Another place where we seek false transcendence is in the addictive pursuit of pleasure. Alcohol, gambling, tobacco, drugs, obsessive sexuality – even the more socially acceptable addictions of overeating or obsessive dieting – all of these ultimately lead away from communion with God and condemn us to death. Psychologist Gerald May has written extensively on addictive behaviors from the standpoint of religious faith and spirituality. In his book “Addiction and Grace,” he writes: “Addiction is the most powerful psychic enemy of humanity’s desire for God.”
Seeking transcendence through the addictive pursuit of pleasure robs us of our humanity and our spiritual freedom. It is the vain attempt to substitute pleasure for joy. It is a parasite attaching itself to our native desire for inner, spiritual fulfillment – for experience of the real transcendent communion with God – and if there’s no intervention, in the end it will destroy us. Why do we seek the living among the dead?
But there is another way: “He is not here, he is risen.” Christ’s experience of resurrection is not just his own; it is ours too, for resurrection is an invitation to new life. But the difficult and painful thing is, resurrection begins with death. To know it, you must die.
To know resurrection before your physical death, something in you has to die and likely what needs to die is how you have been seeking the living among the dead. Maybe it’s the death of the false security of your career that crashes down around you in a downsizing. Maybe it’s the loss of your physical health that you had hoped would go on forever. Maybe it’s the realization that your addiction has destroyed your humanity and robbed you of life. Maybe it’s the death of a dream or someone you hold dear. To know resurrection, you have to experience this death and deal with the loneliness of failure and grief, the humiliation of defeat, the soul-shattering reality of all you cannot control. You have to let go of any illusion that life as you once knew it is possible. And this isn’t something we want or wish for anyone, because the initial cost is so high.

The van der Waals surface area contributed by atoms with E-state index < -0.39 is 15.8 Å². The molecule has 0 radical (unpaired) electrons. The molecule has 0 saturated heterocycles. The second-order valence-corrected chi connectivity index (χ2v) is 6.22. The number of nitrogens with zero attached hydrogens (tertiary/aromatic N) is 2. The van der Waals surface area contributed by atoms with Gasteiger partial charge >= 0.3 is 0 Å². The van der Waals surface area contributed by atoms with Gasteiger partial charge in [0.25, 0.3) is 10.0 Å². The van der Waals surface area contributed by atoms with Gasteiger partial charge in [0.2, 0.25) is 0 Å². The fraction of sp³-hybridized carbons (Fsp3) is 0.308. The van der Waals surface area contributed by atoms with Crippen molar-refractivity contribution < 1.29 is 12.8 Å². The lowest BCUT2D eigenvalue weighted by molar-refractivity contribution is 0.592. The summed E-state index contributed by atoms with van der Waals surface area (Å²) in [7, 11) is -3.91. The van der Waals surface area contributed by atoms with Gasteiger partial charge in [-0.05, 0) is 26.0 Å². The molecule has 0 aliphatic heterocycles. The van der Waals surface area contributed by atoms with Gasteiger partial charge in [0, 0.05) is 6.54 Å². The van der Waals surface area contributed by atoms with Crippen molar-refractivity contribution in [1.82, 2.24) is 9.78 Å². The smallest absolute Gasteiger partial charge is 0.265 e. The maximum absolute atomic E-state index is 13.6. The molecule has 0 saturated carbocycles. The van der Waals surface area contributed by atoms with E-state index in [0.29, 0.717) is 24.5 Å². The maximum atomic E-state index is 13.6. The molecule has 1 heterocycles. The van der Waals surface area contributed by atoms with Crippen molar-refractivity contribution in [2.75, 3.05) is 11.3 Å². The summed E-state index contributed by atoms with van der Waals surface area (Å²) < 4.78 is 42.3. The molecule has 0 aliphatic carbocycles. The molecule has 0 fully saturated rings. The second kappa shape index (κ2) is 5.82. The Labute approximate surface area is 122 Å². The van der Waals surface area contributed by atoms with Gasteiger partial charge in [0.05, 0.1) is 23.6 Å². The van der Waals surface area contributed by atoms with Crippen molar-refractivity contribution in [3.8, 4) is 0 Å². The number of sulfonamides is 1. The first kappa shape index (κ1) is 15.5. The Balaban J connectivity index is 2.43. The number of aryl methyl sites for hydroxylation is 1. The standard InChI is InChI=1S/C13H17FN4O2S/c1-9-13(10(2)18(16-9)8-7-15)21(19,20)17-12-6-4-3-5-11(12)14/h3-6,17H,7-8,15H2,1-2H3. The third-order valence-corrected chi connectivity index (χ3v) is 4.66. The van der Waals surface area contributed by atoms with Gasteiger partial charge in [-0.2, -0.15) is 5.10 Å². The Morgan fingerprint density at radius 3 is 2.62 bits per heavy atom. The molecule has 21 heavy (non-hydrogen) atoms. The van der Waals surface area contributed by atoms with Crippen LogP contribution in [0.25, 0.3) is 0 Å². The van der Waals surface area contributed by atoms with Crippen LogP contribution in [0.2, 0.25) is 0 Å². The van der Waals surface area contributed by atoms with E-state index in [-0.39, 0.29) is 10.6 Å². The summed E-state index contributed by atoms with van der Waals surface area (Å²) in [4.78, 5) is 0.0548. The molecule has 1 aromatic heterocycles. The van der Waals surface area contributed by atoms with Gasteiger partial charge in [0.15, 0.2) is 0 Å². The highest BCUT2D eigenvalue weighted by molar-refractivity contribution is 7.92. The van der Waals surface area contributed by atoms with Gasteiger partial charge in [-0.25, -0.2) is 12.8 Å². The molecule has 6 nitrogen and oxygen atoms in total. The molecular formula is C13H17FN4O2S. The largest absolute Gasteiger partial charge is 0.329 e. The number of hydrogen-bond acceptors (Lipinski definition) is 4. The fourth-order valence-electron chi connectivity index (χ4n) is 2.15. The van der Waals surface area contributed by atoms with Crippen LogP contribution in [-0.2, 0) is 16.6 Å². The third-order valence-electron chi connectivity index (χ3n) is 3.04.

But on the other side of death, Christ is there with an invitation and a promise: There is a path to a new and different life. On this side of death, the promise of a different life is no consolation. It’s too frightening and certainly not worth the crossing over of suffering to attain. But once you’re there facing death and there is no turning back, resurrection makes living possible again by forging a path of life given by God who is the author of Life itself.
There are a few things you need to remember about resurrection. First, it is an invitation. Resurrection cannot be forced upon you. Christ bids you come, but you must make the choice to say “Yes!” to his invitation. Resurrection will require you to do something. What that is, no one else can tell you, as it will be as unique as you are. But listen for that invitation, and dare to say “yes,” and you will begin the journey to a new life.
Second, resurrection begins tentatively and with great ambiguity. We experience it as disorienting and confusing – just as the women at the tomb experienced it. We don’t really know what to make of it because life has changed so dramatically that we aren’t sure about anything. We may not even want the resurrected life initially because we don’t know how to live it yet and this new life can feel a little intimidating. That’s OK; trust it anyway.
Finally, resurrection is incremental – it is a process, not an event. It takes time! Life returns one breath at a time, and it does not erase the wounds of our past – it lives alongside them. The resurrected Christ still bore the nail marks, and so will you, whatever your particular nail marks are. Resurrection invites you to release death instead of holding onto it. We may never feel ready for resurrection, but the living Christ is not content to be locked in the tombs of our misery.
Christ is alive, and he is inviting you to a resurrected life. Language will always fail to capture what this means; the experience of resurrection is so much more than mere words. But the experience is what makes joy, life, serenity and peace possible in an anxious and uncertain world.
The risen Christ is with us – always. And if you are experiencing death and feel you are in the darkness of the tomb right now, Jesus promises that there will be life on the other side for you and for all of us.
— The Rev. Anjel Scarborough is priest-in-charge at Grace Episcopal Church in Brunswick, Md. She and her husband are the parents of two teenage daughters. She can be followed on Twitter @ReverendMom and blogs at innumerablebenefits.blogspot.com.